The holidays are a time we gather to celebrate a lot of things. Gathering with friends, family, and an abundance of holiday food & “cheer” are always in order. Another joyous tradition is for kids to let their dreams run wild asking for fun as well as the unrealistic things, (I’m still waiting on my Supergoose III) that are just fun to think about having. Well for us, and the abundance of our fans, not much has changed and we still like ogling over “toys”…. the attainable and unrealistic alike.
Being the kid at the Rumor, (age doesn’t count, right?), I was stoked when it was time for us to do our holiday wish lists. The folks here at BikeRumor are like family…. more specifically older siblings. Zach’s list appeared first with
MY the Evil Insurgent, and shortly after Tyler casually made an informal announcement to us to make sure nobody took his SRAM Red eTap from under the tree…. now I know what my little brothers felt like *full circle*.
Regardless, I’m pining over some rad items that even these guys might beat me up over…
Despite getting to ride some of my old favorites like Pisgah’s Grandfather district with trails like Black Mountain, Kitsuma and Heartbreak Ridge, as well as some new places in Tahoe and the Bay area, not one single ride has excited me more than hitting my local trails with my now 7 & 8 year old groms. We’ve been riding the easy trails for a few years now and we’re finally ready to explore the intermediate sections. Their progression has been as exciting as it has been hilarious. No ride has been without the occasional fall, “bar to tree”, and even a pretty legit face-plant. Even with blood spilled, the suggestion of stopping and going home is never an option with them. The best lines I’ve ever heard on the bike: “Just let me finish crying then we can ride some more”, and “Why are you so slow Dad?”
Nowadays, I see my road and gravel rides as enjoyable escapes that allow you to relax the mind and enjoy the environment around you rather than seeing how fast you can fly through it. That is until there is one or more people on the ride that decide to “flex” their abilities. My long-time go to bike is a steel 2007 Salsa LaCruz cross bike with disc brakes and 42c tires so the gravel bike scene and the selection of tires has been a welcome addition. One bike that stood out and made me drool was the Moots Routt “dirt-road” bike that is based on the longer chainstay Routt 45. The Routt is more suited for the road with shorter stays for quicker acceleration & handling, and can pull double duty with either road tires or up to 35mm knobbies.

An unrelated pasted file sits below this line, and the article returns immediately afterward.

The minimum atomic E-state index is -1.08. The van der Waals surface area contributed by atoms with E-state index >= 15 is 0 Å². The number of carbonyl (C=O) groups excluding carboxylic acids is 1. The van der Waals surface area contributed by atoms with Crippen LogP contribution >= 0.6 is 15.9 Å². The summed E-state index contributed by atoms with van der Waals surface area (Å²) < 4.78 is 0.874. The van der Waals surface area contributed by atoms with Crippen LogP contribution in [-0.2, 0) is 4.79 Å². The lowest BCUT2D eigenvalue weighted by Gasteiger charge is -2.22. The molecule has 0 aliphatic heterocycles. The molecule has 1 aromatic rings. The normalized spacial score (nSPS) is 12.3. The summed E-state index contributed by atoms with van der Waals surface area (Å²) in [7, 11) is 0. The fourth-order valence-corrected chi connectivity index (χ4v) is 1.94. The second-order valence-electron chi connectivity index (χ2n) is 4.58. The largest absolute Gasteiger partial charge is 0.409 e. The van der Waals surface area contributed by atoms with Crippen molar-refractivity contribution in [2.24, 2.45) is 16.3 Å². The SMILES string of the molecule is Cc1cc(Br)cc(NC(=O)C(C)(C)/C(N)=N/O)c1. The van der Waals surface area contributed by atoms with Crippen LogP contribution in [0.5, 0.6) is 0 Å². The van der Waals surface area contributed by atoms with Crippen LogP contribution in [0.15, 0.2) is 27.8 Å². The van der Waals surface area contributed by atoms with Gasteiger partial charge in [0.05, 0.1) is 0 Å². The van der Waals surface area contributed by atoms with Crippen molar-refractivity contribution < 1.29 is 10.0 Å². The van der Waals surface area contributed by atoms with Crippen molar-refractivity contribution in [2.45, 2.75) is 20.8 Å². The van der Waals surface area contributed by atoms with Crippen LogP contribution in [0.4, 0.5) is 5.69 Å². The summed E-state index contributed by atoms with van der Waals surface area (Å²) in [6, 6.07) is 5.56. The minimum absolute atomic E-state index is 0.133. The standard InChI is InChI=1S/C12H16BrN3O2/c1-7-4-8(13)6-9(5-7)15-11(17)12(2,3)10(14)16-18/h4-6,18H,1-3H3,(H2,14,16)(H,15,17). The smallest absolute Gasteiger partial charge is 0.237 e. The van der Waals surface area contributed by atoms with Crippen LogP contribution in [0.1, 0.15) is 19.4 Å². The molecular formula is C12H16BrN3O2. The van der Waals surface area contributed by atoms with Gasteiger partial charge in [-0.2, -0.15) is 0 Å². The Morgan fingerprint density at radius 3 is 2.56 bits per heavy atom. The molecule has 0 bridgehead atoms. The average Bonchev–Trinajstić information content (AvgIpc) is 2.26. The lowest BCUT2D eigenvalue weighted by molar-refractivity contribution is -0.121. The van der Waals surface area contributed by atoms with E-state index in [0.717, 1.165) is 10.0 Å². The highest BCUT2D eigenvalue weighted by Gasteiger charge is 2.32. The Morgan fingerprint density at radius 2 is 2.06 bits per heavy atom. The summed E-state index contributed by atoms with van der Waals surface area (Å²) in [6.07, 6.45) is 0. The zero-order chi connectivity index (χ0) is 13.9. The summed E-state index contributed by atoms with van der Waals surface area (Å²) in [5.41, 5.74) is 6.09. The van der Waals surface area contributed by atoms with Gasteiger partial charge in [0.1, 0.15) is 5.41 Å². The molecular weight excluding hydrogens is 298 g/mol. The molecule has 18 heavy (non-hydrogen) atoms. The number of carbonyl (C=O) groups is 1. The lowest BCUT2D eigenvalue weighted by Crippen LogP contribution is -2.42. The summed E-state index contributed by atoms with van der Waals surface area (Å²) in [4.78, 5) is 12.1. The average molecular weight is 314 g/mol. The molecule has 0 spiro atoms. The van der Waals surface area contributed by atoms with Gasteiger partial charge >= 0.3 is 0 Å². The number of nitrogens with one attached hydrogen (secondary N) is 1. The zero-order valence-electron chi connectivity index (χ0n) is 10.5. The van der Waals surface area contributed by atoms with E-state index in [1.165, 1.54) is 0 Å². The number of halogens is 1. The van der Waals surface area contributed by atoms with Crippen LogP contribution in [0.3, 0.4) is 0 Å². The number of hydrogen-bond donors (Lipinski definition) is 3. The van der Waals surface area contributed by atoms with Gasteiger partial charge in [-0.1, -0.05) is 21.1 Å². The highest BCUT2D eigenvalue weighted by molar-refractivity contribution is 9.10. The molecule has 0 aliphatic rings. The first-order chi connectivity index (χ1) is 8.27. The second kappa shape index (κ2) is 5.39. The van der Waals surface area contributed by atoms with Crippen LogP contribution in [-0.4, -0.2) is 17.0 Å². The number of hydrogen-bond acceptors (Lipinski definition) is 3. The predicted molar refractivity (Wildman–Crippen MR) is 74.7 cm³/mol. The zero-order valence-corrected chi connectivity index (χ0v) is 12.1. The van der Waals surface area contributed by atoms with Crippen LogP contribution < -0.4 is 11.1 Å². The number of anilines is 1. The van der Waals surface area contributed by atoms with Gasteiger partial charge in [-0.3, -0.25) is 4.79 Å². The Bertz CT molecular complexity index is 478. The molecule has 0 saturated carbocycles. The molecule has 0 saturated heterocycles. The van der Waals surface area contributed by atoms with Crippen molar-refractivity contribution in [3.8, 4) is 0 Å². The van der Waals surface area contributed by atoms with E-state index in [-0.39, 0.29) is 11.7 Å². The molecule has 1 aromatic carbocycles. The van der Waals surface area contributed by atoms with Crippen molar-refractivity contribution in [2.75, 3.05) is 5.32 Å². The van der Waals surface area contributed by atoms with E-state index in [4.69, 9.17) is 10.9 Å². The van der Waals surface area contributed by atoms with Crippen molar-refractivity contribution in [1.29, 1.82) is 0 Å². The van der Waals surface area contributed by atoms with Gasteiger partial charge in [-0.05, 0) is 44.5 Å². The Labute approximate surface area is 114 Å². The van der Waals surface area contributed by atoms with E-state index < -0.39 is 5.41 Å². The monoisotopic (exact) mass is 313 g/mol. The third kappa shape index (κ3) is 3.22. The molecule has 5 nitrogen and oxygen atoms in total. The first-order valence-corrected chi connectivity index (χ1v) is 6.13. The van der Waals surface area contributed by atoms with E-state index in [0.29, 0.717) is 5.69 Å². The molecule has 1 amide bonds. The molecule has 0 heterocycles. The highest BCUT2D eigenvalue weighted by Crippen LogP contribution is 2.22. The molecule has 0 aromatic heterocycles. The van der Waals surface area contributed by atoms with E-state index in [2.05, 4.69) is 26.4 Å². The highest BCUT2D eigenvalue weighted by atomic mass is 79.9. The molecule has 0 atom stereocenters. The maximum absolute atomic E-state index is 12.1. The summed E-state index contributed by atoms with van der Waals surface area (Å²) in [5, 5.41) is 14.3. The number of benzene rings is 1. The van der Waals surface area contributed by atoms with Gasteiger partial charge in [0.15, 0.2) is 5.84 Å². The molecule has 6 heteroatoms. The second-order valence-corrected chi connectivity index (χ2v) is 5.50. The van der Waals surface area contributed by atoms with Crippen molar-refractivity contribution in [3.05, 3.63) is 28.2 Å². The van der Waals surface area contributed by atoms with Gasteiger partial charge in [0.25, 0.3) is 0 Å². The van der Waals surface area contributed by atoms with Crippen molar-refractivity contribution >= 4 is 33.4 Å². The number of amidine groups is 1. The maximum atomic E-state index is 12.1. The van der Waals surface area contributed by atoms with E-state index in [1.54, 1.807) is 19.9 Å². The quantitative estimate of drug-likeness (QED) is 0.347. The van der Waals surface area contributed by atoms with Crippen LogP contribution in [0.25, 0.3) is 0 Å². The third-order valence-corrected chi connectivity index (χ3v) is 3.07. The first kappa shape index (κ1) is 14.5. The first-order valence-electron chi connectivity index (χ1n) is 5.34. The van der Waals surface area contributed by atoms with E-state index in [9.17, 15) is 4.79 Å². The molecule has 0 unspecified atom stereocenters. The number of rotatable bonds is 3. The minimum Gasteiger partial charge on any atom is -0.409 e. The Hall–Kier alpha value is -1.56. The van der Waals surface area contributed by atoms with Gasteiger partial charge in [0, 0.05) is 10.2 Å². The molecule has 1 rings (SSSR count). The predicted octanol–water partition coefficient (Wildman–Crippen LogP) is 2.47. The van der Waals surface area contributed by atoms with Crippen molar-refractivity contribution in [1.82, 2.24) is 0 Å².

Other honorable mentions include something more on the side of 2 very different road bikes with the Bianchi L’Eroica classic road bike and Fuji’s Transonic 2.1. My love for chrome lugs and Italian trash made me giddy when I saw Bianchi was making a true classic with maintainable parts. I reviewed Fuji’s Transonic earlier this year and despite being one of the best-bangs for-bucks on the road, the bike was fast and provided that much needed edge of its “aeroness” when chasing/running from my opponents…. on our coffee ride.
I started off riding a full rigid mountain bike, (because I had no choice back then), and having ridden BMX as a kid, I’ve always felt at home on a hardtail. However with the ability of today’s euduro’esq bikes giving you the gift of climbing just to bomb all but the gnarliest of downhill courses, my love for travel became my bicycle mistress. Then Canfield Brothers came out with the Yelli Screamy meshing together the 2 loves of my bicycle life with a short chainstay’ed hardtail with a slack 140mm of travel up front. I didn’t hesitate to be the one to cover the new Carbon EPO when it was announced in October and in turn I just got one in the mail to review (temporary gifts are okay too).
Since Zach snagged the Evil Insurgent first, (who wouldn’t), the other bikes I’d hang in my garage are Jones’ stretched out 29+ Spaceframe for escaping for as long as I could pedal, and Advocate’s steel 27.5+/29er frame with the adjustable single speed dropouts. The Jones Spaceframe has to be what I assume is one of the smoothest riding bikes in existence without any sort of actual telescopic suspension. This bike begs to be packed down forcing you to ride at a more relaxed pace so to enjoy your surroundings more. Advocate Cycles’ steel, (Ti is an option), bike with a 27.5+ setup would take me back to enjoying a simple gratifying steel single speed with the gob eating plus sized tires. To top it off Advocacy Cycles donates 100% of their non-taxable profits, to bicycle advocacy groups. The giving spirit of the bicycle industry is amazing, and Tim Kruger and his wife & partner Odia exemplify that with Advocate Cycles.
Although we don’t cover much along the lines of BMX bikes, one of the bikes I became infatuated with from this year’s Interbike was SE Racing’s Fat Ripper. Taking my childhood and putting 26 x 3.5 inch tires on it had me smiling and shaking my head at the same time. Former SE Racing pro and long time Brand Manager Todd Lyons (video of him “riding” his creation), asked if I would review it (to which I had to muffle my tween like scream). Even only having gotten a couple of bus-stop and urban rides in until things dry out around here, there may be a huge delay in returning this one.